Author: The Grimm Brothers
Publisher/Imprint: Grosset & Dunlap
Edition: Illustrated Junior Library Edition, Hardcover, 363 Pages
Publication Date: October 17, 1995
A Spine that Shines? Quite Well!
So the King sent out a proclamation saying that anyone who could discover where the princesses did their night’s dancing might choose one of them to be his wife and should reign after his death.Grimm Brothers, “The Twelve Dancing Princesses”
Summary & Overall Thoughts
Good morning! Happy Thursday! I’ve decided to try something slightly different today. This is not a review of an entire book, but rather of one short story in the Grimm Brothers’ collection of fairy tales.
I’m planning to call this group of posts “Fairy Tale Connections,” because I have a specific purpose for them. Lately, much of the YA market has comprised retellings based on older fairy tales or legends. And I love this current trend! It made me realize that I haven’t actually read many of the original tales that pertain to these YA retellings. But I love fairy tales, so I have decided to try reading some of the originals beforehand in order to be able to better “connect” them with the new retellings. I think it will be quite interesting to see the differences and similarities, how an author chooses to apply the original fairy tale to a retelling. Do you ever do any kind of “research” before reading a novel? Well, this is my version of “research.”
House of Salt and Sorrows, by Erin A. Craig, is the next YA retelling on my TBR list, and it is based on “The Twelve Dancing Princesses” fairy tale. So I read the short fairy tale last night and made some notes. One of the first things to notice is that the Grimm Brothers’ fairy tales are not the happy children’s stories they are often made out to be by companies like Disney. But don’t get me wrong. I still love those Disney movie versions!
The overall story of “The Twelve Dancing Princesses” goes like this:
- A king has twelve beautiful daughters whom he locks in their bedroom at night. (Why? Who knows?)
- But in the morning, all of the girls’ shoes have been “danced to pieces.” (So where did they disappear to and do all of this dancing?)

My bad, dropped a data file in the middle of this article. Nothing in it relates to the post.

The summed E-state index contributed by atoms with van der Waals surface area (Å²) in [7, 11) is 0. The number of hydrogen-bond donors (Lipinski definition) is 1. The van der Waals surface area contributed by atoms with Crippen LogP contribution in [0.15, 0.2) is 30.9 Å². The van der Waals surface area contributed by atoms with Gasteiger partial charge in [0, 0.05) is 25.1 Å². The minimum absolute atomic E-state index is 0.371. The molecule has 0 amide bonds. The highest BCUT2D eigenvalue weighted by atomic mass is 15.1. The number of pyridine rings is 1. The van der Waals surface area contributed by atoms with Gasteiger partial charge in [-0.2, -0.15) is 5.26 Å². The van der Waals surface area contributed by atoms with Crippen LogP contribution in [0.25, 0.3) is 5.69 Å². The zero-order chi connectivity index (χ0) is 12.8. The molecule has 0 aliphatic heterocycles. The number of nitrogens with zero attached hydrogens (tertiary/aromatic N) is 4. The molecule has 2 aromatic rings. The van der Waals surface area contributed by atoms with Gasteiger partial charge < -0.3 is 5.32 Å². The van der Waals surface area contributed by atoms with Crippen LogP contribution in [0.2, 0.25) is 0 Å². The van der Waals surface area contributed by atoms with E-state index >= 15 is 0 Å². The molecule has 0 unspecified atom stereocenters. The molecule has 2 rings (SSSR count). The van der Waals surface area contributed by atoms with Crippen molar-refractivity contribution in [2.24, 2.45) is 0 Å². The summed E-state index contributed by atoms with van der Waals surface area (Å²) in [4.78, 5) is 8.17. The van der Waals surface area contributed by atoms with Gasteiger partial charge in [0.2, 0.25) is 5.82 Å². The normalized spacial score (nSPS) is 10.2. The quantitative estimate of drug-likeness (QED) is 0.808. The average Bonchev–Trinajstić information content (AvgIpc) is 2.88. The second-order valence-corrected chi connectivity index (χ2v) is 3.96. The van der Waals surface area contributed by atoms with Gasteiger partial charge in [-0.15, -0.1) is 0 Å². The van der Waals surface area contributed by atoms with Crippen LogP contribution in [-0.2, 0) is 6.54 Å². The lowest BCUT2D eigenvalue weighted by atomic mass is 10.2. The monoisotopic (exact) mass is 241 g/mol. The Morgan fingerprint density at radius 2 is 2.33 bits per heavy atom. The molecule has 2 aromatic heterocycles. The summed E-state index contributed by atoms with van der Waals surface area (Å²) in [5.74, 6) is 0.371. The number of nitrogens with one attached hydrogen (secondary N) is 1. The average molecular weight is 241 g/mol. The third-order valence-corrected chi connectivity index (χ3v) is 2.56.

- The king declares that any man who can discover where the princesses go at night within three days/nights may choose one of the king’s daughters to marry and take his place as king after his death.
- BUT if the suitor fails, it’s off with his head!
- Of course, the first prince to arrive fails after drinking drugged wine and falling asleep each night. And all the others after him fail, too.
- But along comes a poor and wounded soldier. He takes the challenge after an old woman (because there’s almost always an “old crone” figure, right?) warns him not to drink the evening wine and gives him a magic cloak to make him invisible. He now has three nights/days to succeed, or else lose his head.
- So the soldier follows the woman’s instructions and pretends to be asleep as the princesses sneak away. There is an underground passageway of some sort hidden beneath one of the princesses’ beds, and he follows them down.
- He spies on the the princesses as they meet with twelve princes who take them across the lake in twelve boats to reach the underground dancing castle.
- After bringing back physical proof from those three nights, the soldier succeeds and chooses the eldest daughter to be his wife.
So, as you can see, “The Twelve Dancing Princesses” is not a completely happy story. The soldier kept his head, but the eldest daughter was forced into a marriage. Who knows if she even wanted to get married? Plus, those other princes lost their heads! But this fairy tale is still considered a classic, and I really enjoyed the cleverness and magic of it. I am quite curious to see how Erin A. Craig applies it in House of Salt and Sorrows! Happy reading 🙂